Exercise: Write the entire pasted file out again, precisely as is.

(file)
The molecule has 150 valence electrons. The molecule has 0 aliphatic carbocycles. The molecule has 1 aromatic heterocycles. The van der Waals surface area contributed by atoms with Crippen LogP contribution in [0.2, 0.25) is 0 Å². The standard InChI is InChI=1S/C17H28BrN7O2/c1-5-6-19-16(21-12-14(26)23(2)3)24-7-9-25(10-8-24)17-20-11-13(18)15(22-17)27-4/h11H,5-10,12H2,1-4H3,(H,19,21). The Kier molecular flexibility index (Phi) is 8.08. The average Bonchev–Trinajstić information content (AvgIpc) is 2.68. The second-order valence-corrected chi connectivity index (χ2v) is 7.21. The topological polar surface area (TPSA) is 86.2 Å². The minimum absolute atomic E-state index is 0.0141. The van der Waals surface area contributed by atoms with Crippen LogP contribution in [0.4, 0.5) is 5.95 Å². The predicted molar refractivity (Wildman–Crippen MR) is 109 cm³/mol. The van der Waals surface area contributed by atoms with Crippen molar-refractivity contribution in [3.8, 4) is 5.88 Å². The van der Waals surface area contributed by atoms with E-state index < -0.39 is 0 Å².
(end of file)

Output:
The molecule has 150 valence electrons. The molecule has 0 aliphatic carbocycles. The molecule has 1 aromatic heterocycles. The van der Waals surface area contributed by atoms with Crippen LogP contribution in [0.2, 0.25) is 0 Å². The standard InChI is InChI=1S/C17H28BrN7O2/c1-5-6-19-16(21-12-14(26)23(2)3)24-7-9-25(10-8-24)17-20-11-13(18)15(22-17)27-4/h11H,5-10,12H2,1-4H3,(H,19,21). The Kier molecular flexibility index (Phi) is 8.08. The average Bonchev–Trinajstić information content (AvgIpc) is 2.68. The second-order valence-corrected chi connectivity index (χ2v) is 7.21. The topological polar surface area (TPSA) is 86.2 Å². The minimum absolute atomic E-state index is 0.0141. The van der Waals surface area contributed by atoms with Crippen LogP contribution in [0.4, 0.5) is 5.95 Å². The predicted molar refractivity (Wildman–Crippen MR) is 109 cm³/mol. The van der Waals surface area contributed by atoms with Crippen molar-refractivity contribution in [3.8, 4) is 5.88 Å². The van der Waals surface area contributed by atoms with E-state index < -0.39 is 0 Å².